‘Do you want any rhubarb?’
I was dropping Lewis off at nursery last week, and inside the door lay a big basket of surplus rhubarb, fresh from one of the nursery staff’s plot.
I don’t know about you, but I’ve never seen so much rhubarb up for grabs before, and people are offering rhubarb out left, right, and centre.
A big bundle was left in our office rec room too, and there are honesty boxes outside countless houses in this corner of Essex.
I’m not sure what makes it a ‘good year for rhubarb’. I know that lots of Spring rain will help the strawberries, and hot Summers are a pre-requisite for a decent tomato crop, but as for rhubarb, I’m none the wiser.
All I do know is that is definitely appears good year for rhubarb.
Plenty of Muck Makes for Good Harvests!
On the allotment, we’re inundated, and I’ve been giving stalks away to friends and colleagues as well. The stalks are huge too – not just in thickness either, as this whopper shows.
I’m a size 9 by the way…
One interesting observation we’ve made is around feeding the crowns in Autumn. I was absent-minded with my garden rhubarb and only added some homemade compost to the crowns a couple of months ago.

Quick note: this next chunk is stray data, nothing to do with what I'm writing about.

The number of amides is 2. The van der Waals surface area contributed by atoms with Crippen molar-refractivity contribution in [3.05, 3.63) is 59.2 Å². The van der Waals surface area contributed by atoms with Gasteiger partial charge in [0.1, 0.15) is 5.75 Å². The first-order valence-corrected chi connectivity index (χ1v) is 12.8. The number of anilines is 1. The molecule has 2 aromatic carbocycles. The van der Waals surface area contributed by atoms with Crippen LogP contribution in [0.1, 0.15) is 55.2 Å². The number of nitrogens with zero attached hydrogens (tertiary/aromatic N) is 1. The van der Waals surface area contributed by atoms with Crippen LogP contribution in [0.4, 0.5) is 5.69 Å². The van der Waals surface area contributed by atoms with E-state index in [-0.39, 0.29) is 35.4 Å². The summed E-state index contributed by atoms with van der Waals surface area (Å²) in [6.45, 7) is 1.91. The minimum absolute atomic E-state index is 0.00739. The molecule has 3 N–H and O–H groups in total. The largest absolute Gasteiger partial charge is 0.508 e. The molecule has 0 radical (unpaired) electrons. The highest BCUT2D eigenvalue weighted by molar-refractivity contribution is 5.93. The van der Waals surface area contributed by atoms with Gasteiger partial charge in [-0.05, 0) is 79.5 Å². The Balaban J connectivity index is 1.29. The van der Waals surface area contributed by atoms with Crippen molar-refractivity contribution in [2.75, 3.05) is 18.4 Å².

At the plot (main pic), we heaped well-rotted manure on to the rhubarb bed last Autumn, as recommended, and the difference is massive. My garden patch is still productive, but the stalks are much, much thinner than the allotment equivalent.
A reminder to treat my garden rhubarb to some decent muck is already in the calendar for 2015.
Cooking and Freezing
I’ve blogged some ideas as to how to cook with rhubarb before, but this year I’ve mainly been following this River Cottage recipe and baking the stems in honey. I find that this helps the fruit keep its shape better than stewing.
I’ve been eating the baked rhubarb with natural yoghurt, and also in porridge and muesli. I also whizzed some up in a smoothie too, which made a very tasty change to the banana one I normally make.
If you’ve baked as many crumbles as you can, and have exhausted foisted surplus harvests on your nearest and dearest, freezing for use during Winter is a good option.
Cut into 2-inch chunks, rhubarb freezes well and can be used straight from the freezer as you would fresh. There is no need to blanche or peel.